At Cana, wine transforms a wedding into a divine feast
THE MARRIAGE AT CANA
Paolo Veronese (1528-1588)
Musée du Louvre, Paris
Veronese sets the scene with a mixture of profane and sacred elements. Religious symbols presaging the Passion of the Christ are placed beside 16th-century gold and silver tableware. The furniture, table, ewers, cups and crystal vases reveal the splendor of the feast. Every guest at the table has his own place setting, consisting of a napkin, forks and a trencher. The artist has missed no detail of the double reading; while a servant carves the meat – symbol of the mystical body of Christ – at the centre of the composition, boxes of quinces – symbols of marriage – are served to the guests as a dessert.
Veronese puts together a veritable mise en scene. The theme allows him to create a stage-like background setting for his characters. The upper half of the composition shows a white-clouded sky, while the lower part plays host to the crowd. The fluted Corinthian columns would have evoked the contemporary constructions of the architect Palladio. The painter has chosen precious pigments imported from the Orient by Venetian merchants: dark yellows, bright reds and lapis lazuli, used in large quantities for the sky and draperies. These colors play a major role in the interpretation of the painting because, by their contrasts, they help to distinguish individual characters (Source: Musée du Louvre).
Veronese represents a Biblical scene in the guise of a Venetian feast, mixing Biblical and contemporary figures. One can even recognize some of Europe’s greatest rulers: Francois I, King of France; the Ottoman Sultan Soliman II the Magnificent; Queen Mary of England. There are also various lords and ladies, whose opulent beauty sets them apart: Eleanor of Austria, Alphonse d’Avalos, the Cardinals Bernard Navagero and Charles de Lorraine Titian, Bassano and even Veronese himself are among the musicians, with Pierre l’Arétin as master of ceremonies.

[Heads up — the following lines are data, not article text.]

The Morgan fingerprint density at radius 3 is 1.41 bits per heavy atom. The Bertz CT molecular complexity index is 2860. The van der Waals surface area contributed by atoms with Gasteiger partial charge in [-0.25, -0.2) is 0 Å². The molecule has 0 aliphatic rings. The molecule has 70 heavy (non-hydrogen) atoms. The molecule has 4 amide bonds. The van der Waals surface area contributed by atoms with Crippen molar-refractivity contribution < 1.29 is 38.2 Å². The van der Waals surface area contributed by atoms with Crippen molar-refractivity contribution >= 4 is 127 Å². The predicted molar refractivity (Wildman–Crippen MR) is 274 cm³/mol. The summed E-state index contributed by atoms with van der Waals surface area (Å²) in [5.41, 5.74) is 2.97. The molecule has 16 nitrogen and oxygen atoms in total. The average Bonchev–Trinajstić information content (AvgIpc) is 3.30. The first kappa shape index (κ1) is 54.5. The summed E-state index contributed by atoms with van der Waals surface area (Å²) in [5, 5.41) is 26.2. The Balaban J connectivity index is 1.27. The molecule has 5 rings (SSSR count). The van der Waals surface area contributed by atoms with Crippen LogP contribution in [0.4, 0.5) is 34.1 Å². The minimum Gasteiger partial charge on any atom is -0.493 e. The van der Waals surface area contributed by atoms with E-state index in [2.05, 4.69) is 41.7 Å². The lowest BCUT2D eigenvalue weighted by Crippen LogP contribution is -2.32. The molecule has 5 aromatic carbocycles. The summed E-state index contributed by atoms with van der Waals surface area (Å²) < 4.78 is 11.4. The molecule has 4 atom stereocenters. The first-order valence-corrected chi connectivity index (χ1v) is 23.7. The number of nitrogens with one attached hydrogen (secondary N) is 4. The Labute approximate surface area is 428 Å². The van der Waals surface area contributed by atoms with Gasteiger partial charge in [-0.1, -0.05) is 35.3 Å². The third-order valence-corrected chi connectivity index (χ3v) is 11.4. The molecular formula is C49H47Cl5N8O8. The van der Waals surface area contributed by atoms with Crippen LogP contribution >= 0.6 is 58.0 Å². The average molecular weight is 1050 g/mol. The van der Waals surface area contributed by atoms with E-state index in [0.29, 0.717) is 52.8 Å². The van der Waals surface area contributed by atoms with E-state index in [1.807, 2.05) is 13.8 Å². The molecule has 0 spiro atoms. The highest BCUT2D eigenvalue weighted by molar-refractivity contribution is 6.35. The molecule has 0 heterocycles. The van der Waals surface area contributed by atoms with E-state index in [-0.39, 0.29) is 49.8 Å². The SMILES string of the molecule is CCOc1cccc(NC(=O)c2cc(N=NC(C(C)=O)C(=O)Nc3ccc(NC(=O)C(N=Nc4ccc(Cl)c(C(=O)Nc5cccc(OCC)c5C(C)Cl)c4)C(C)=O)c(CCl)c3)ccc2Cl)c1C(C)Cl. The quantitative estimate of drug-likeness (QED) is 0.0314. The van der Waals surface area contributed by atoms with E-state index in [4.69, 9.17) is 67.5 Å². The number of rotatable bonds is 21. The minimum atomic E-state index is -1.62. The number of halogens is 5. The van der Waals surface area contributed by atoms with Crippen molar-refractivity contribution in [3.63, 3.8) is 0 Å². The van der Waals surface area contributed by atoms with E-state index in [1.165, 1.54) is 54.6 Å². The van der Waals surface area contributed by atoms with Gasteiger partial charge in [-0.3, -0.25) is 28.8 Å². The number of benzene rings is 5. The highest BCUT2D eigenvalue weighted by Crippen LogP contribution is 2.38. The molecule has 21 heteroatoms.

ca. 1475/80 - Museum Boijmans Van Beuningen, Rotterdam, The Netherlands
Ist half of the 17th century- Private collection
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Bible text: New Testament, John 2:1-11
"On the third day there was a wedding in Cana of Galilee, and the mother of Jesus was there. Now both Jesus and His disciples were invited to the wedding. And when they ran out of wine, the mother of Jesus said to Him, ‘They have no wine.’ Jesus said to her, ‘Woman, what does your concern have to do with Me? My hour has not yet come.’ His mother said to the servants, ‘Whatever He says to you, do it.’ Now there were set there six waterpots of stone, according to the manner of purification of the Jews, containing twenty or thirty gallons apiece. Jesus said to them, ‘Fill the waterpots with water.’ And they filled them up to the brim. And He said to them, ‘Draw some out now, and take it to the master of the feast.’ And they took it. When the master of the feast had tasted the water that was made wine, and did not know where it came from (but the servants who had drawn the water knew), the master of the feast called the bridegroom. And he said to him, ‘Every man at the beginning sets out the good wine, and when the guests have well drunk, then the inferior. You have kept the good wine until now!’ This beginning of signs Jesus did in Cana of Galilee, and manifested His glory; and His disciples believed in Him."
GALLERIES THE BLOOD OF CHRIST IN THE NEW TESTAMENT AND CHRISTIAN ICONOGRAPHY